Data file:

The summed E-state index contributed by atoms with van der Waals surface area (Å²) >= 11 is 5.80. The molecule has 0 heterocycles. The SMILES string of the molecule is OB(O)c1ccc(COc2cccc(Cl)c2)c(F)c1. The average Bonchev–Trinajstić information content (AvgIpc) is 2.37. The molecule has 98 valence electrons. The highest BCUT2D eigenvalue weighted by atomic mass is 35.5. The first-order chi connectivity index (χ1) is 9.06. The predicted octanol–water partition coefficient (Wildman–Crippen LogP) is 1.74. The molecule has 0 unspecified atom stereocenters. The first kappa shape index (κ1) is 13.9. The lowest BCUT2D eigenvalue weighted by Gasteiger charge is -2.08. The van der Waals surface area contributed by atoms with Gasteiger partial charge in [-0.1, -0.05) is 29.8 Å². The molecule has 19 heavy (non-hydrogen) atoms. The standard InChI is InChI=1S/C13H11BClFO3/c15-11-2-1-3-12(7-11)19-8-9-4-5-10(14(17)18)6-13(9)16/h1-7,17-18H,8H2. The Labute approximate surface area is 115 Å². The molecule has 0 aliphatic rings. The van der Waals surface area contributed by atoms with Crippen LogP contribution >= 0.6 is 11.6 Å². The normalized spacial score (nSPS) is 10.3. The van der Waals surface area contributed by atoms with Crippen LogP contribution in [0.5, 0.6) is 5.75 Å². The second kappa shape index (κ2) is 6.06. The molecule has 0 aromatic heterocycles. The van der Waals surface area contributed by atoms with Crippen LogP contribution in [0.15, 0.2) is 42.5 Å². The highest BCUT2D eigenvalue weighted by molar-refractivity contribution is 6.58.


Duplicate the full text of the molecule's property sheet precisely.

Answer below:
The summed E-state index contributed by atoms with van der Waals surface area (Å²) >= 11 is 5.80. The molecule has 0 heterocycles. The SMILES string of the molecule is OB(O)c1ccc(COc2cccc(Cl)c2)c(F)c1. The average Bonchev–Trinajstić information content (AvgIpc) is 2.37. The molecule has 98 valence electrons. The highest BCUT2D eigenvalue weighted by atomic mass is 35.5. The first-order chi connectivity index (χ1) is 9.06. The predicted octanol–water partition coefficient (Wildman–Crippen LogP) is 1.74. The molecule has 0 unspecified atom stereocenters. The first kappa shape index (κ1) is 13.9. The lowest BCUT2D eigenvalue weighted by Gasteiger charge is -2.08. The van der Waals surface area contributed by atoms with Gasteiger partial charge in [-0.1, -0.05) is 29.8 Å². The molecule has 19 heavy (non-hydrogen) atoms. The standard InChI is InChI=1S/C13H11BClFO3/c15-11-2-1-3-12(7-11)19-8-9-4-5-10(14(17)18)6-13(9)16/h1-7,17-18H,8H2. The Labute approximate surface area is 115 Å². The molecule has 0 aliphatic rings. The van der Waals surface area contributed by atoms with Crippen LogP contribution >= 0.6 is 11.6 Å². The normalized spacial score (nSPS) is 10.3. The van der Waals surface area contributed by atoms with Crippen LogP contribution in [0.5, 0.6) is 5.75 Å². The second kappa shape index (κ2) is 6.06. The molecule has 0 aromatic heterocycles. The van der Waals surface area contributed by atoms with Crippen LogP contribution in [0.15, 0.2) is 42.5 Å². The highest BCUT2D eigenvalue weighted by molar-refractivity contribution is 6.58.